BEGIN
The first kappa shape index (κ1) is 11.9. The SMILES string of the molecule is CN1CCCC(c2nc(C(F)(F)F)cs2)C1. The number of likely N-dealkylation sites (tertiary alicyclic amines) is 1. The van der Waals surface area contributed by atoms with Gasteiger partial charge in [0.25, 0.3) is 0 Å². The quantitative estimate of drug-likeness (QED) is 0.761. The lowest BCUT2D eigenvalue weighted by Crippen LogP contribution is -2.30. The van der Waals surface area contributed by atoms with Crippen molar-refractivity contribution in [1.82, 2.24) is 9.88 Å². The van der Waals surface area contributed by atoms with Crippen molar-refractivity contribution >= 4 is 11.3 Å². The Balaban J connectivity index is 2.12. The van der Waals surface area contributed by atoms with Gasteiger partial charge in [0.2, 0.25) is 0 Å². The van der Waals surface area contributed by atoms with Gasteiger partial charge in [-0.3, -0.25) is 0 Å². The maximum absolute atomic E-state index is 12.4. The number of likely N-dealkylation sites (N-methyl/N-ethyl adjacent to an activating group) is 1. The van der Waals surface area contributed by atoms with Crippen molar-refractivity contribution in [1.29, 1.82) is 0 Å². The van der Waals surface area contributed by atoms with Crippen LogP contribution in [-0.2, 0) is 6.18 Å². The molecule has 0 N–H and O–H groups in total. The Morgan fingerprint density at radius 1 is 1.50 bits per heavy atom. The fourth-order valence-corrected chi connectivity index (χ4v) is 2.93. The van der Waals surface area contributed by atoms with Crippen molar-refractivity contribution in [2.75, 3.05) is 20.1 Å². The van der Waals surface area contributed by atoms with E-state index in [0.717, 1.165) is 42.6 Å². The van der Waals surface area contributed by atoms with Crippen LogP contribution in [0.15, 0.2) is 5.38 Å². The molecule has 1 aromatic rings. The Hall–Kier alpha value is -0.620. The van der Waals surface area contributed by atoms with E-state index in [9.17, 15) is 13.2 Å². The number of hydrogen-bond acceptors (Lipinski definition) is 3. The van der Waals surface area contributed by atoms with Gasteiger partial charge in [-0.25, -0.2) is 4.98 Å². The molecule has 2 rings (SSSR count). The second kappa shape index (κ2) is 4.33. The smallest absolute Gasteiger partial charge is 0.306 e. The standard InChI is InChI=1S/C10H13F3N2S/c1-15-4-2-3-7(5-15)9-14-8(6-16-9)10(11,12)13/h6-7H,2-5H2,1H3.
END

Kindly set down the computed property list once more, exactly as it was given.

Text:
The first kappa shape index (κ1) is 11.9. The SMILES string of the molecule is CN1CCCC(c2nc(C(F)(F)F)cs2)C1. The number of likely N-dealkylation sites (tertiary alicyclic amines) is 1. The van der Waals surface area contributed by atoms with Gasteiger partial charge in [0.25, 0.3) is 0 Å². The quantitative estimate of drug-likeness (QED) is 0.761. The lowest BCUT2D eigenvalue weighted by Crippen LogP contribution is -2.30. The van der Waals surface area contributed by atoms with Crippen molar-refractivity contribution in [1.82, 2.24) is 9.88 Å². The van der Waals surface area contributed by atoms with Crippen molar-refractivity contribution >= 4 is 11.3 Å². The Balaban J connectivity index is 2.12. The van der Waals surface area contributed by atoms with Gasteiger partial charge in [0.2, 0.25) is 0 Å². The van der Waals surface area contributed by atoms with Gasteiger partial charge in [-0.3, -0.25) is 0 Å². The maximum absolute atomic E-state index is 12.4. The number of likely N-dealkylation sites (N-methyl/N-ethyl adjacent to an activating group) is 1. The van der Waals surface area contributed by atoms with Crippen molar-refractivity contribution in [1.29, 1.82) is 0 Å². The van der Waals surface area contributed by atoms with Crippen LogP contribution in [-0.2, 0) is 6.18 Å². The molecule has 0 N–H and O–H groups in total. The Morgan fingerprint density at radius 1 is 1.50 bits per heavy atom. The fourth-order valence-corrected chi connectivity index (χ4v) is 2.93. The van der Waals surface area contributed by atoms with Crippen molar-refractivity contribution in [2.75, 3.05) is 20.1 Å². The van der Waals surface area contributed by atoms with E-state index in [0.717, 1.165) is 42.6 Å². The van der Waals surface area contributed by atoms with Crippen LogP contribution in [0.15, 0.2) is 5.38 Å². The molecule has 1 aromatic rings. The Hall–Kier alpha value is -0.620. The van der Waals surface area contributed by atoms with E-state index in [9.17, 15) is 13.2 Å². The number of hydrogen-bond acceptors (Lipinski definition) is 3. The van der Waals surface area contributed by atoms with Gasteiger partial charge in [-0.25, -0.2) is 4.98 Å². The molecule has 2 rings (SSSR count). The second kappa shape index (κ2) is 4.33. The smallest absolute Gasteiger partial charge is 0.306 e. The standard InChI is InChI=1S/C10H13F3N2S/c1-15-4-2-3-7(5-15)9-14-8(6-16-9)10(11,12)13/h6-7H,2-5H2,1H3.